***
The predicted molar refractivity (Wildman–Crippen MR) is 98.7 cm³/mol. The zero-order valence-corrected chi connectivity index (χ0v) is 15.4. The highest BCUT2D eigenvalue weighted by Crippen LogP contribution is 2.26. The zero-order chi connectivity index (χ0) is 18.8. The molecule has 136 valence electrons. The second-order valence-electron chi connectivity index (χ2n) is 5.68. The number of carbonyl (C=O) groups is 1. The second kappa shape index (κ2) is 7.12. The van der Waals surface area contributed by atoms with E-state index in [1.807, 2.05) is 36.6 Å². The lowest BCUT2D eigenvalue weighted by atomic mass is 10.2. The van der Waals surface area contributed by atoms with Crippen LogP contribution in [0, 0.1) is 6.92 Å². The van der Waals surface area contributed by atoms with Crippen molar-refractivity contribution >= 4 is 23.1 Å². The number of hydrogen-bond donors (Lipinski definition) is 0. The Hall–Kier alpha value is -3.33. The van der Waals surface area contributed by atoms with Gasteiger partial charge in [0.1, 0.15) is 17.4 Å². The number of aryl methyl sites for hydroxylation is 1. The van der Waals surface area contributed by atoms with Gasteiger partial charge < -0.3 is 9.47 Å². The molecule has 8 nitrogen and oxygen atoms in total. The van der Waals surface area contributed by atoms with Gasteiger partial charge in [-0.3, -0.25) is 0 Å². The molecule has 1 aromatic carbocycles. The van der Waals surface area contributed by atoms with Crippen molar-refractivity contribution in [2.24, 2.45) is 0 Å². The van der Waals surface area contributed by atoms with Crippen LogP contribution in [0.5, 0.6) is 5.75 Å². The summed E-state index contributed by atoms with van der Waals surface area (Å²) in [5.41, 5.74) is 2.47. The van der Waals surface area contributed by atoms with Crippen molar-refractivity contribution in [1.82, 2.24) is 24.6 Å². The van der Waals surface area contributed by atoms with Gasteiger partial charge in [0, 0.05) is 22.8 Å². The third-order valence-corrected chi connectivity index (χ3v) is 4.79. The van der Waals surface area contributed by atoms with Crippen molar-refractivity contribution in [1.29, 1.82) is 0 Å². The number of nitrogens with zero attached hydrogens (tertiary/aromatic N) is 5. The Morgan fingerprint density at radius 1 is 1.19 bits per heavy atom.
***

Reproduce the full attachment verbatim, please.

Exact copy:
The predicted molar refractivity (Wildman–Crippen MR) is 98.7 cm³/mol. The zero-order valence-corrected chi connectivity index (χ0v) is 15.4. The highest BCUT2D eigenvalue weighted by Crippen LogP contribution is 2.26. The zero-order chi connectivity index (χ0) is 18.8. The molecule has 136 valence electrons. The second-order valence-electron chi connectivity index (χ2n) is 5.68. The number of carbonyl (C=O) groups is 1. The second kappa shape index (κ2) is 7.12. The van der Waals surface area contributed by atoms with E-state index in [1.807, 2.05) is 36.6 Å². The lowest BCUT2D eigenvalue weighted by atomic mass is 10.2. The van der Waals surface area contributed by atoms with Crippen LogP contribution in [0, 0.1) is 6.92 Å². The van der Waals surface area contributed by atoms with Crippen molar-refractivity contribution >= 4 is 23.1 Å². The number of hydrogen-bond donors (Lipinski definition) is 0. The Hall–Kier alpha value is -3.33. The van der Waals surface area contributed by atoms with Gasteiger partial charge in [0.1, 0.15) is 17.4 Å². The number of aryl methyl sites for hydroxylation is 1. The van der Waals surface area contributed by atoms with Gasteiger partial charge < -0.3 is 9.47 Å². The molecule has 8 nitrogen and oxygen atoms in total. The van der Waals surface area contributed by atoms with Gasteiger partial charge in [-0.3, -0.25) is 0 Å². The molecule has 1 aromatic carbocycles. The van der Waals surface area contributed by atoms with Crippen molar-refractivity contribution in [2.24, 2.45) is 0 Å². The van der Waals surface area contributed by atoms with Crippen LogP contribution in [0.5, 0.6) is 5.75 Å². The summed E-state index contributed by atoms with van der Waals surface area (Å²) in [5.41, 5.74) is 2.47. The van der Waals surface area contributed by atoms with Crippen molar-refractivity contribution in [1.82, 2.24) is 24.6 Å². The van der Waals surface area contributed by atoms with Gasteiger partial charge in [0, 0.05) is 22.8 Å². The third-order valence-corrected chi connectivity index (χ3v) is 4.79. The van der Waals surface area contributed by atoms with Crippen molar-refractivity contribution in [1.29, 1.82) is 0 Å². The number of nitrogens with zero attached hydrogens (tertiary/aromatic N) is 5. The Morgan fingerprint density at radius 1 is 1.19 bits per heavy atom.